110 Ms Madikizela-Mandela was a reluctant witness at both the in camera and the public hearings. While the Commission was obliged on occasion to present to her allegations that may have appeared far-fetched, it became evident at times that she regarded this as a personal vendetta being waged against her by the Commission. This might also explain her contemptuous attitude towards certain witnesses and her reprimands to those who asked her questions that she did not like.

THE COMMISSION FINDS THAT MS MADIKIZELA-MANDELA WAS CENTRAL TO THE ESTABLISHMENT AND FORMATION OF THE MUFC. THE COMMISSION FINDS THAT CLUB DEVELOPED INTO A PRIVATE VIGILANTE UNIT OPERATING AROUND MADIKIZELA-MANDELA AND FROM HER HOUSES IN BOTH ORLANDO WEST AND DIEPKLOOF. THE COMMISSION FINDS THAT THE ARSON ATTACK ON THE MANDELA HOME IN ORLANDO WEST IN JULY 1988 WAS A MANIFESTATION OF THE COMMUNITY’S ANGER AGAINST MADIKIZELA- MANDELA AND THE FOOTBALL CLUB. THE COMMISSION FINDS THAT POLITICAL, COMMUNITY AND CHURCH LEADERS REQUESTED MADIKIZELA-MANDELA TO DISBAND THE FOOTBALL CLUB. THESE REQUESTS WERE NOT ACCEDED TO AND THE LEADERS WERE SCORNED BY MADIKIZELA-MANDELA.
THE COMMISSION FINDS THAT THE MUFC WAS INVOLVED IN A NUMBER OF CRIMINAL ACTIVITIES IN THE COMMUNITY, INCLUDING KILLING, TORTURE, ASSAULTS AND ARSON. THE COMMISSION FINDS THAT MS MANDELA WAS AWARE OF THE CRIMINAL ACTIVITY AND THE DISQUIET IT CAUSED IN THE COMMUNITY AND DELIBERATELY CHOSE NOT TO ADDRESS THE PROBLEMS EMANATING FROM THE FOOTBALL CLUB.
THE COMMISSION FINDS THAT THOSE WHO OPPOSED MADIKIZELA-MANDELA AND THE MUFC, OR DISSENTED FROM THEM, WERE BRANDED AS INFORMERS, THEN HUNTED DOWN AND KILLED. THEIR LABELLING AS INFORMERS WAS DEEMED TO JUSTIFY THESE KILLINGS.
THE COMMISSION FINDS THAT MEMBERS OF THE FOOTBALL CLUB OPERATED FROM MADIKIZELAMANDELA’S HOUSE AND THAT SHE HAD KNOWLEDGE OF THE CLUB MEMBERS’ ACTIVITIES AND/OR AUTHORISED AND/OR SANCTIONED THEM.
THE COMMISSION FINDS MS WINNIE MADIKIZELA MANDELA POLITICALLY AND MORALLY ACCOUNTABLE FOR THE GROSS VIOLATIONS OF HUMAN RIGHTS COMMITTED BY THE MUFC. THE COMMISSION FINDS THAT MS MADIKIZELA-MANDELA FAILED TO ACCOUNT TO THE COMMUNITY AND POLITICAL STRUCTURES. THE COMMISSION FINDS THAT MADIKIZELA-MANDELA WAS RESPONSIBLE, BY OMISSION, FOR THE COMMISSION OF GROSS VIOLATIONS OF HUMAN RIGHTS.

■ CONCLUSIONS

111 There can be no doubt that Ms Madikizela-Mandela was central to the establishment and formation of the MUFC. Club members were involved in at least eighteen killings, for which many of them are still serving prison sentences. Many of the operations which led to the killings were launched from her homes. Witnesses who appeared before the Commission implicated her in having known of these matters, in having actively participated in assaults or in having assisted in cover-ups and obstructing the course of justice. She denied all these allegations. In a number of incidents, people were labelled as informers, which ‘legitimated’ their execution by MUFC members. In this context, the Commission cannot ignore the paranoia that existed at the time regarding informers. There is no doubt that being under constant surveillance and living under siege may have made a considerable contribution to what eventually happened.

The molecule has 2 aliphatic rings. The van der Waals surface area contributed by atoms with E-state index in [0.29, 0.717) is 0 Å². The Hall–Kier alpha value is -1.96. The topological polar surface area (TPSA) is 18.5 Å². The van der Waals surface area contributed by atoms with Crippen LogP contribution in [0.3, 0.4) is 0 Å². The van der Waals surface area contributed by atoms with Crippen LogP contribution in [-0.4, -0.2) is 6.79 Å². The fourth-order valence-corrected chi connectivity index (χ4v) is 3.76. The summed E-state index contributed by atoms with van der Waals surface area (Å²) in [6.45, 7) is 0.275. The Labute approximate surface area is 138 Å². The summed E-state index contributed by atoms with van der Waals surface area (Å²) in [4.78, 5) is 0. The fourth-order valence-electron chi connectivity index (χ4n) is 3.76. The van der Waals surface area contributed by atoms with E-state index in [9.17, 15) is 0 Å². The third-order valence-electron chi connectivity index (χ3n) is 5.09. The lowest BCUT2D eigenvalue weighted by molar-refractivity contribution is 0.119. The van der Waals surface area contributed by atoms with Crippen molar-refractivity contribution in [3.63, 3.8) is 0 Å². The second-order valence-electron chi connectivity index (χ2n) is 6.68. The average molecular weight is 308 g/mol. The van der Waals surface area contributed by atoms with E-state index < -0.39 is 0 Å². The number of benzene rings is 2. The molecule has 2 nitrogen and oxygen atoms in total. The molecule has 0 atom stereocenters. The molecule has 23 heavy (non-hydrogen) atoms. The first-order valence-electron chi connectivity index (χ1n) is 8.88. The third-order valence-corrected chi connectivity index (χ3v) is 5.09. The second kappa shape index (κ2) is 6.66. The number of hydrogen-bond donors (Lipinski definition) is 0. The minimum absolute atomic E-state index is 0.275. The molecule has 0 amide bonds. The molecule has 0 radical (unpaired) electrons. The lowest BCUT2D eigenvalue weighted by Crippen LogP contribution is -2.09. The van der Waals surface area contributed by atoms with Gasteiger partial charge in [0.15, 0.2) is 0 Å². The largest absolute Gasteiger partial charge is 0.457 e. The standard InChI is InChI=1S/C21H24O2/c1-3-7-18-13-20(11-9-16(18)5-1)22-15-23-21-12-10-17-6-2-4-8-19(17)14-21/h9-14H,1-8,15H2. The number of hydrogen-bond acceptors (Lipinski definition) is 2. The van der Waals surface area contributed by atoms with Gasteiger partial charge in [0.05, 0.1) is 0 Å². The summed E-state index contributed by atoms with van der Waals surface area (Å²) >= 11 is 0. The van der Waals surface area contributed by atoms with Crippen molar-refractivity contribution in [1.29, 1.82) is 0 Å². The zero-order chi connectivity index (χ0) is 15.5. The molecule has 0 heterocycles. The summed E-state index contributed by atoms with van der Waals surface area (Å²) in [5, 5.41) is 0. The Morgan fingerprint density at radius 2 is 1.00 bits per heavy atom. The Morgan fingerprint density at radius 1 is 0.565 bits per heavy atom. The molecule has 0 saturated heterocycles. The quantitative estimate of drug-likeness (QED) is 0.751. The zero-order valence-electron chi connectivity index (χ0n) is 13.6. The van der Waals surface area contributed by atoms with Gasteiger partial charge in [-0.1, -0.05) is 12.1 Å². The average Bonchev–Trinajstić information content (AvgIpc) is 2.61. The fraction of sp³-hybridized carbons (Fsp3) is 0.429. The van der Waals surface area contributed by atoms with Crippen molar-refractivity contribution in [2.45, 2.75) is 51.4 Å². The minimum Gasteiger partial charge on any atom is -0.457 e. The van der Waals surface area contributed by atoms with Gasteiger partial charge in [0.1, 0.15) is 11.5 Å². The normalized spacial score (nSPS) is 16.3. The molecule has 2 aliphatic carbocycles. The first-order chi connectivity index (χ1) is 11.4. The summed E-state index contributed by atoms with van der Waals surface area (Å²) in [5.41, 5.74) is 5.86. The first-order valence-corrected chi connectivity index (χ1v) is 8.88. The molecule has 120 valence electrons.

112 What is tragic is that so heroic a figure as Ms Madikizela-Mandela, with her own rich history of contribution to the struggle, became embroiled in a controversy that caused immeasurable damage to her reputation. There can be no doubt that she showed poor judgment in ignoring the advice of the community leaders and members of the MDM. The Commission has been unable to arrive at a satisfactory conclusion as to what went wrong, why Madikizela-Mandela was not accountable to the democratic structures inside the country, what influence the external liberation movement had over her, why she surrounded herself with persons of the calibre of Jerry Richardson and Xoliswa Falati, or why she became so isolated from democratic and community structures.

113 The Commission cannot but state that both the MDM and the ANC must accept responsibility for not bringing her into the fold or disciplining her when things were beginning to go wrong. This could perhaps have prevented some of the events that unfolded during that tragic period.

114 It is regrettable that Ms Madikizela-Mandela did not use the hearings as a forum to take the Commission and the nation into her confidence in order to shed light on the circumstances that resulted in the chaos and violence that emanated from her household. This would have assisted in the process of separating wild allegation from the morass of claims made against her.

115 There can be no doubt that there were forces at work that aimed to sow discord between Ms Madikizela-Mandela and the Soweto community and the liberation movements. The infiltration of the club by one or more police informers and the manipulation of events and circumstances by the security forces exacerbated the ensuing discord. These factors cannot, however, be held solely responsible either for the causes or the consequences of this conflict.

116 The Mandela United Football Club phenomenon was replicated in the vigilante actions of other, similar groups across the country during this period. The fundamental difference, however, was that this group enjoyed the patronage, support and protection of Ms Madikizela-Mandela and the prestige of association with the Mandela name. The club was initially admired by many in the local community, but within a few years became feared and loathed as it engaged in a series of acts of terror against its perceived enemies and those that defied its authority. Madikizela-Mandela’s proximity to these events is as undeniable as her complicity.